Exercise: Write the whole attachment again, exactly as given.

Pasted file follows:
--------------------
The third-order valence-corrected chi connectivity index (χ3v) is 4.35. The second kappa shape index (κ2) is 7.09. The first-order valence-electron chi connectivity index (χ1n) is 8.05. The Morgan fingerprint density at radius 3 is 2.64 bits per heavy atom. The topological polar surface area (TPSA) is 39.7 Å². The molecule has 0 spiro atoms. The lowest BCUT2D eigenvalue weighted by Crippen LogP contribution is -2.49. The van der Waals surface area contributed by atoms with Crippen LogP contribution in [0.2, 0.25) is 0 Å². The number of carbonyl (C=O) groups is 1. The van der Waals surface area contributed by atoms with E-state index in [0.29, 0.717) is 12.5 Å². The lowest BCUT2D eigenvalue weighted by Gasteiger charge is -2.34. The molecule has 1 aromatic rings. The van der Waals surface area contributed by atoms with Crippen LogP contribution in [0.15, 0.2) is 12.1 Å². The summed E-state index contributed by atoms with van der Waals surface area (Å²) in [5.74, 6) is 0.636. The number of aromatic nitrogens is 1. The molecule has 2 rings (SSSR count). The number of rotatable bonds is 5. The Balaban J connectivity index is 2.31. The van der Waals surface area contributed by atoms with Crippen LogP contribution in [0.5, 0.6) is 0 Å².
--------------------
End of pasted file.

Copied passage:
The third-order valence-corrected chi connectivity index (χ3v) is 4.35. The second kappa shape index (κ2) is 7.09. The first-order valence-electron chi connectivity index (χ1n) is 8.05. The Morgan fingerprint density at radius 3 is 2.64 bits per heavy atom. The topological polar surface area (TPSA) is 39.7 Å². The molecule has 0 spiro atoms. The lowest BCUT2D eigenvalue weighted by Crippen LogP contribution is -2.49. The van der Waals surface area contributed by atoms with Crippen LogP contribution in [0.2, 0.25) is 0 Å². The number of carbonyl (C=O) groups is 1. The van der Waals surface area contributed by atoms with E-state index in [0.29, 0.717) is 12.5 Å². The lowest BCUT2D eigenvalue weighted by Gasteiger charge is -2.34. The molecule has 1 aromatic rings. The van der Waals surface area contributed by atoms with Crippen LogP contribution in [0.15, 0.2) is 12.1 Å². The summed E-state index contributed by atoms with van der Waals surface area (Å²) in [5.74, 6) is 0.636. The number of aromatic nitrogens is 1. The molecule has 2 rings (SSSR count). The number of rotatable bonds is 5. The Balaban J connectivity index is 2.31. The van der Waals surface area contributed by atoms with Crippen LogP contribution in [0.5, 0.6) is 0 Å².